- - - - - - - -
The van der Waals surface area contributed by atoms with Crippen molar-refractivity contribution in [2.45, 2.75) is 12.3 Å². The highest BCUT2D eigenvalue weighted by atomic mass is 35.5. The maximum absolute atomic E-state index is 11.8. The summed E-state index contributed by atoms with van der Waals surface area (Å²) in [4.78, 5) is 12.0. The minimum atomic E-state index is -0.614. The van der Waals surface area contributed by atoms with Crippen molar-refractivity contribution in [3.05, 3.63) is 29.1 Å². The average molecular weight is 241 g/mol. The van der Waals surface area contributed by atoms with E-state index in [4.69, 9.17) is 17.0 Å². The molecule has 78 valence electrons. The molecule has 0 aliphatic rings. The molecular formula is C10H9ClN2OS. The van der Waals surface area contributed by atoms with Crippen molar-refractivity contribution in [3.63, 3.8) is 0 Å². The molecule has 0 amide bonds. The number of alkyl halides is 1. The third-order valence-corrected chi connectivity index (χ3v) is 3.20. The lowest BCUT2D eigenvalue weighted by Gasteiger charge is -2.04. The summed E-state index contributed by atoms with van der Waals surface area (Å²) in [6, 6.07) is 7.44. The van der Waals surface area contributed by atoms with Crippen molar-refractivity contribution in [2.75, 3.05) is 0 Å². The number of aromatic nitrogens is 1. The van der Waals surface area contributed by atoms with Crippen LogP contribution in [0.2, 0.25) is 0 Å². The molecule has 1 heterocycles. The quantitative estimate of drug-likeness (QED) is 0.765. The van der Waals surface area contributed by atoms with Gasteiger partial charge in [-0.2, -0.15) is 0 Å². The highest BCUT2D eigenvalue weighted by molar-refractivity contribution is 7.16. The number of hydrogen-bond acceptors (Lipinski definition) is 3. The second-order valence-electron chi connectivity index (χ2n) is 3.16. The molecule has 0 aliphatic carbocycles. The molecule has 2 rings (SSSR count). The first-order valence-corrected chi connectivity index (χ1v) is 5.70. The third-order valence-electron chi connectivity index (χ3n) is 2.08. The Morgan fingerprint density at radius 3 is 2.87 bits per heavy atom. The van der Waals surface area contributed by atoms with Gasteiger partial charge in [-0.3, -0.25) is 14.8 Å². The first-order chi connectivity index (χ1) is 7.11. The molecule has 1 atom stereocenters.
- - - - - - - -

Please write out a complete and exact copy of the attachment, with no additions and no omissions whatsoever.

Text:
The van der Waals surface area contributed by atoms with Crippen molar-refractivity contribution in [2.45, 2.75) is 12.3 Å². The highest BCUT2D eigenvalue weighted by atomic mass is 35.5. The maximum absolute atomic E-state index is 11.8. The summed E-state index contributed by atoms with van der Waals surface area (Å²) in [4.78, 5) is 12.0. The minimum atomic E-state index is -0.614. The van der Waals surface area contributed by atoms with Crippen molar-refractivity contribution in [3.05, 3.63) is 29.1 Å². The average molecular weight is 241 g/mol. The van der Waals surface area contributed by atoms with E-state index in [4.69, 9.17) is 17.0 Å². The molecule has 78 valence electrons. The molecule has 0 aliphatic rings. The molecular formula is C10H9ClN2OS. The van der Waals surface area contributed by atoms with Crippen molar-refractivity contribution in [3.63, 3.8) is 0 Å². The molecule has 0 amide bonds. The number of alkyl halides is 1. The third-order valence-corrected chi connectivity index (χ3v) is 3.20. The lowest BCUT2D eigenvalue weighted by Gasteiger charge is -2.04. The summed E-state index contributed by atoms with van der Waals surface area (Å²) in [6, 6.07) is 7.44. The van der Waals surface area contributed by atoms with Crippen molar-refractivity contribution in [2.75, 3.05) is 0 Å². The number of aromatic nitrogens is 1. The van der Waals surface area contributed by atoms with Crippen LogP contribution in [0.2, 0.25) is 0 Å². The molecule has 1 heterocycles. The quantitative estimate of drug-likeness (QED) is 0.765. The van der Waals surface area contributed by atoms with Gasteiger partial charge in [-0.2, -0.15) is 0 Å². The highest BCUT2D eigenvalue weighted by molar-refractivity contribution is 7.16. The number of hydrogen-bond acceptors (Lipinski definition) is 3. The second-order valence-electron chi connectivity index (χ2n) is 3.16. The molecule has 0 aliphatic carbocycles. The molecule has 2 rings (SSSR count). The first-order valence-corrected chi connectivity index (χ1v) is 5.70. The third-order valence-electron chi connectivity index (χ3n) is 2.08. The Morgan fingerprint density at radius 3 is 2.87 bits per heavy atom. The van der Waals surface area contributed by atoms with Gasteiger partial charge in [-0.3, -0.25) is 14.8 Å². The first-order chi connectivity index (χ1) is 7.11. The molecule has 1 atom stereocenters.